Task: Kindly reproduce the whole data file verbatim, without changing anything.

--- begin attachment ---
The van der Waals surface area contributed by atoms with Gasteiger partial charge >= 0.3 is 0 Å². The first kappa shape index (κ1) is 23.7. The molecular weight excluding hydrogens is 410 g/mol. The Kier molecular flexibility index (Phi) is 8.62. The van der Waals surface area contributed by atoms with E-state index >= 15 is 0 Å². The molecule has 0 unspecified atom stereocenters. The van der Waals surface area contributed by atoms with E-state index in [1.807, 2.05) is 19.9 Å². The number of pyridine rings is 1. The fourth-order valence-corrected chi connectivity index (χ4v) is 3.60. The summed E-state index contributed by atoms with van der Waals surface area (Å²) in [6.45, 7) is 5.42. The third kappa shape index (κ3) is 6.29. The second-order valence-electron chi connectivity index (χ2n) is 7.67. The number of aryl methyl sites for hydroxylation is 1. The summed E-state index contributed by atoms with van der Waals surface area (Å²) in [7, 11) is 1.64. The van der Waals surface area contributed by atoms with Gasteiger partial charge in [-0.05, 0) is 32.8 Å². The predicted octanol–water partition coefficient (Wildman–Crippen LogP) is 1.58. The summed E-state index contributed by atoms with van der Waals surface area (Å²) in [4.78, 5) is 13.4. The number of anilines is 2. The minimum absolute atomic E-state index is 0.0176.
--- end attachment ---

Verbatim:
The van der Waals surface area contributed by atoms with Gasteiger partial charge >= 0.3 is 0 Å². The first kappa shape index (κ1) is 23.7. The molecular weight excluding hydrogens is 410 g/mol. The Kier molecular flexibility index (Phi) is 8.62. The van der Waals surface area contributed by atoms with E-state index >= 15 is 0 Å². The molecule has 0 unspecified atom stereocenters. The van der Waals surface area contributed by atoms with E-state index in [1.807, 2.05) is 19.9 Å². The number of pyridine rings is 1. The fourth-order valence-corrected chi connectivity index (χ4v) is 3.60. The summed E-state index contributed by atoms with van der Waals surface area (Å²) in [6.45, 7) is 5.42. The third kappa shape index (κ3) is 6.29. The second-order valence-electron chi connectivity index (χ2n) is 7.67. The number of aryl methyl sites for hydroxylation is 1. The summed E-state index contributed by atoms with van der Waals surface area (Å²) in [7, 11) is 1.64. The van der Waals surface area contributed by atoms with Gasteiger partial charge in [-0.05, 0) is 32.8 Å². The predicted octanol–water partition coefficient (Wildman–Crippen LogP) is 1.58. The summed E-state index contributed by atoms with van der Waals surface area (Å²) in [4.78, 5) is 13.4. The number of anilines is 2. The minimum absolute atomic E-state index is 0.0176.